Black Boy: A Record of Childhood and Youth

by Richard Wright

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In Black Boy, how do you think Richard's life was affected by his mother's illness? Was it a major turning point for him?

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Richard's mom is a complicated and polarizing figure. On one hand, she is the center of Richard's life—the one constant in a world that he finds increasingly confusing and hostile. On the other hand, she is mercurial and prone to emotional outbursts—as likely to whip Richard as anything else. She tries to do the best she can for her family; however, circumstances conspire against her, and she often makes poor decisions as well. As a result, Richard is never quite sure where he will be living from one month to the next or where his next meal will come from.

Her stroke in chapter three marks a turning point for eleven-year-old Richard. His mom now requires constant care, and Richard appeals to his Grandmother, who brings her family to help out. Richard is sent to live with his Uncle Clark, and for the first time, he has some stability in his life and is able to go to school. Characteristically, Richard is not able to cope with this new situation, and he lashes out at the same people who would help him. When he returns to his mother, he realizes that she will be sick for the rest of her life. Richard comes to understand that hardship will be the determining factor in his life. Rather than hoping for things to get better, he recognizes that difficult events—such as his mother's health or the racial hatred he must endure everyday—will be the things that shape his character and give his life meaning.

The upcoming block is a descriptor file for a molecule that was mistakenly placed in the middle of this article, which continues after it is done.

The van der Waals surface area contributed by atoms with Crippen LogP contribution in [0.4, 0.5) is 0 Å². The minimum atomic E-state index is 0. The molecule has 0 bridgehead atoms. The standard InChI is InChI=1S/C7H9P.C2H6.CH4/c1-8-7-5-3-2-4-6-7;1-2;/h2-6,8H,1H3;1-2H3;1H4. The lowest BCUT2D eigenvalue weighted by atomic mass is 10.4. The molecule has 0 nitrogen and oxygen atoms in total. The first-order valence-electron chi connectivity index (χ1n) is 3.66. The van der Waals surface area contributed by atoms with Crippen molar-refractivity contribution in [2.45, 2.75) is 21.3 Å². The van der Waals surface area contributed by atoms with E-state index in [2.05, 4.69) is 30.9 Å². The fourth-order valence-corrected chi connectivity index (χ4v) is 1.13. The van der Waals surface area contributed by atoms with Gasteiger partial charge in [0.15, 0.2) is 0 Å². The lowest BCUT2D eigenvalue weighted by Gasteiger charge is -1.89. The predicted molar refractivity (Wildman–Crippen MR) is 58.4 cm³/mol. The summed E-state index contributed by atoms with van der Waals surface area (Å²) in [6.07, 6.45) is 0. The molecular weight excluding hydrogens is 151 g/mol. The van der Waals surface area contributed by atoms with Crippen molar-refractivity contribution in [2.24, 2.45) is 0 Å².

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Richard's life was affected by his mother's illness in several ways.  Firstly, it brought instability into his life. He had always depended upon her and after she had a small stroke he was sent to an orphanage and later to relatives.  Her illness also marks the beginning of a series of moves the family makes.

Secondly, Richard marks his mother's illness as the end of his childhood.  As she was unable to work, Richard begins to try to provide for the family.  His mother's illness comes to represent "all the pain and suffering in his life." (enotes)  And the boy has to take on the adult role of being a provider for the family.

Most significantly though, he begins to put his emotions and his pain on to paper.  This would certainly be a major turning point in his life.  He has entered adulthood, albeit too soon, and has found a place to vent his pain and suffering.  It is out of these early attempts at writing that his talent grew.   

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